Saturday, September 26, 2009

How housing madness destroyed democracy

   It’s often said that a man’s price is just a few pounds short of his mortgage -  though in Westminster that should now be his second mortgage.  And women MPs, like Hazel Blears,  have been just as bad as the men.   It’s widely accepted now that the cleansing of the Augean stables in Westminster will require a constitutional convention and radical reform.  But there is something else that is needing reform: the housing market in Britain. 

   Our national obsession with property corrupted parliament by turning half the House of Commons into property speculators.  MPs have been fiddling and flipping their second homes to gain, in some cases, hundreds of thousands of pounds from properties wholly or largely funded by the state. As a result, some estimate that half of all the MPs will be forced take early retirement, be deselected or be voted out by outraged constituents.   They should erect a monument to Kirsty Allsop outside the Commons as a grim reminder of what happens when people become addicted to the drug of property.

  And a copy should go to the city of London too.  Housing madness helped to destroy the banking system.  Bankers who believed property prices could only ever go up created an inverted pyramid of debt on the slender basis of dodgy mortgages in American and British inner cities. The losses and write downs from  the mortgage-related securities fiasco has so far reached some $4 trillion world wide, according to the IMF.    In Britain around £1trillion has disappeared from the asset base of the middle classes who had been maintaining their living standards for the last decade by borrowing against the nominal value of their homes.

    The housing boom begat the debt bubble, which begat the construction boom.  The mania for property diverted investment from productive activity into real estate on a colossal scale.  From Riga to Dublin, European cities are surrounded by thousands of acres of unfinished developments, many of which faee being demolished for safety reasons because there’s no money to complete them.   The housing boom has inflicted the devastation of a small war on the national finances of countries from the sun belt to the Baltic. Vast sums of public money are being wasted buying toxic mortgage bonds from insolvent banks.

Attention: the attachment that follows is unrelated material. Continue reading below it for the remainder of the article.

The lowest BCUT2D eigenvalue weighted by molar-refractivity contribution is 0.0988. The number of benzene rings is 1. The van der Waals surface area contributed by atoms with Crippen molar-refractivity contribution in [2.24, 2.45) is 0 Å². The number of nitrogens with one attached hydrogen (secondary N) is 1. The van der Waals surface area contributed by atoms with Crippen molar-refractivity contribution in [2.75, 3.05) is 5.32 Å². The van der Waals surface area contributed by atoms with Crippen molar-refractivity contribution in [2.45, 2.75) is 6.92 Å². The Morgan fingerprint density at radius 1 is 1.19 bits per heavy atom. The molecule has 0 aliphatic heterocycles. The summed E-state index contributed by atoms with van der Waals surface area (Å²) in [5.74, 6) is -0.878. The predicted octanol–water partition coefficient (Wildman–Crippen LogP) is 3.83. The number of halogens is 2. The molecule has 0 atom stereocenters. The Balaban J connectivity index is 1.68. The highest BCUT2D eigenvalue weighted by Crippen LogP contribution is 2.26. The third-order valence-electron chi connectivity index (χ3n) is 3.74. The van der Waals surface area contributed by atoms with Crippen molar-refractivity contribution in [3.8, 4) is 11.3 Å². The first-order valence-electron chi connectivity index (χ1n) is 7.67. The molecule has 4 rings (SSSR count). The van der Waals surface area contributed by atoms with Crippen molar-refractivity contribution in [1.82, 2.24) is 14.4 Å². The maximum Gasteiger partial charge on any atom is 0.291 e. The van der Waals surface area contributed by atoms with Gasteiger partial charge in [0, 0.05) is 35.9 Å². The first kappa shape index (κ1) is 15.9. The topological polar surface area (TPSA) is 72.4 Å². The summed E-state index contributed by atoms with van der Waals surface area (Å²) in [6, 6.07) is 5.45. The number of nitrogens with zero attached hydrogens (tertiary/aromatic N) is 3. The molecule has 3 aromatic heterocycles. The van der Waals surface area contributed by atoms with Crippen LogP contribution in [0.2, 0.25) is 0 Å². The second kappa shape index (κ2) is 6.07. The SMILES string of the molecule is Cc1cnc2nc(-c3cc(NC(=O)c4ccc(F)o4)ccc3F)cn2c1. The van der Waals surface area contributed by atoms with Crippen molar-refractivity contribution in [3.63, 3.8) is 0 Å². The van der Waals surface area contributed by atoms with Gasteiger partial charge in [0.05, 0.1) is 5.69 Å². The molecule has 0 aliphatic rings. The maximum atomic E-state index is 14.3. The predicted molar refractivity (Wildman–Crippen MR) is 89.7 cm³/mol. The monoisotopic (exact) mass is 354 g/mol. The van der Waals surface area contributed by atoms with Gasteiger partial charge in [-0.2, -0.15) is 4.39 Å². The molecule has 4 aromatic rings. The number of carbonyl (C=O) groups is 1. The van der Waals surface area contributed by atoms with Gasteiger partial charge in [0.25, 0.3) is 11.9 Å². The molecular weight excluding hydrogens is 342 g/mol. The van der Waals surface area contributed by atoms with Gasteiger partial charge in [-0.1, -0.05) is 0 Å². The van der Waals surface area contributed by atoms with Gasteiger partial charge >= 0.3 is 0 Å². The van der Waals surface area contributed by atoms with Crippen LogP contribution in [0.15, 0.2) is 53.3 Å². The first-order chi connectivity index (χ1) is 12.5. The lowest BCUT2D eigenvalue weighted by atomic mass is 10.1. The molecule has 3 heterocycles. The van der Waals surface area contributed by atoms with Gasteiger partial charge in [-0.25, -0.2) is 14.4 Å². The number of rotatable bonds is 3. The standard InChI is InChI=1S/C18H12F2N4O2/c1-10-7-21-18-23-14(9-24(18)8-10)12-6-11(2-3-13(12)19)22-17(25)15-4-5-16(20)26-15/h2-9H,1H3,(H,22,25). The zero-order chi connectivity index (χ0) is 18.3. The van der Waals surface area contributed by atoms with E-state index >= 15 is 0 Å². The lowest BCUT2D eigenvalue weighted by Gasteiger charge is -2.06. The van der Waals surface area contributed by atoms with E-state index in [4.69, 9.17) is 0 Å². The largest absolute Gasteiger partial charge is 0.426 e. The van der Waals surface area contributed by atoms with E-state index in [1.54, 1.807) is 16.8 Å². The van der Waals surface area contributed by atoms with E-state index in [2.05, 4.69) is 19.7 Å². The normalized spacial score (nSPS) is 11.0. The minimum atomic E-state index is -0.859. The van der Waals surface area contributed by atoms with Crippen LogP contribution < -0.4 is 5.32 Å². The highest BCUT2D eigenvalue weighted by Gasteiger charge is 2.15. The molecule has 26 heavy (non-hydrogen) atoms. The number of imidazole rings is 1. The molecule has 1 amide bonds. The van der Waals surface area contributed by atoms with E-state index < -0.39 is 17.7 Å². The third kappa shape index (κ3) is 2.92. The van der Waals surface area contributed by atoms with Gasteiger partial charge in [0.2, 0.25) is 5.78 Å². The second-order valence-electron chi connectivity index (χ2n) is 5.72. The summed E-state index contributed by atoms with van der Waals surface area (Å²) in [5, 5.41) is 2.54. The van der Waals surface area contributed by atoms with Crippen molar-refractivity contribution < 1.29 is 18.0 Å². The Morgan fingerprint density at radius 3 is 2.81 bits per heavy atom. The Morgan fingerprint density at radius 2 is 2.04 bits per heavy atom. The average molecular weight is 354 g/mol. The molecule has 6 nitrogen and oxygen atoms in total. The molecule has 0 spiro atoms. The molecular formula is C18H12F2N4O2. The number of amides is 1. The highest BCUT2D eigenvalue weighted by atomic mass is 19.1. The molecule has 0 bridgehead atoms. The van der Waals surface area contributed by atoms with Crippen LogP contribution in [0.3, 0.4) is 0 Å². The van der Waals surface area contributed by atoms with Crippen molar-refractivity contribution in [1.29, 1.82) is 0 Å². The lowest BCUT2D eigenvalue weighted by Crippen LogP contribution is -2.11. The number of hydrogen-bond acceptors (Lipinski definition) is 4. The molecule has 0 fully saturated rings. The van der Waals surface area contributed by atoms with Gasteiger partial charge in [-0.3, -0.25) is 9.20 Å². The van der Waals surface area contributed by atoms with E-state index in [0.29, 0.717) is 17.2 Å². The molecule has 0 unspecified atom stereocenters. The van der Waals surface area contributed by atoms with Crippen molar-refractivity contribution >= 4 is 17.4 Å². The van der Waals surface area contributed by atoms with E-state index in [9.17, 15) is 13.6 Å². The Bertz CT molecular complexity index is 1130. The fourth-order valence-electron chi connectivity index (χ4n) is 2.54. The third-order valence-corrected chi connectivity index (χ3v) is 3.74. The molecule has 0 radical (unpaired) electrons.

Amid this devastation,  ruined political careers in Westminster may seem the least of our problems, but the scandal of MPs second homes is important because it was both a symptom and a cause of the crisis.   Politicians became infected with housing madness under New Labour and started plundering the public finances to buy and develop second and sometimes third and fourth homes.  So it’s hardly surprising that MPs didn’t ask very pressing questions about the housing and credit bubbles. After all, their constituents were making a packet too.  Between 1997 and 2001, house prices in Britain nearly doubled under Labour.  Between 2001 and 2005 they went again by nearly as much.  It was as if the government had handed every homeowner in Britain a hundred thousand pounds.  No wonder Labour won tthree elections.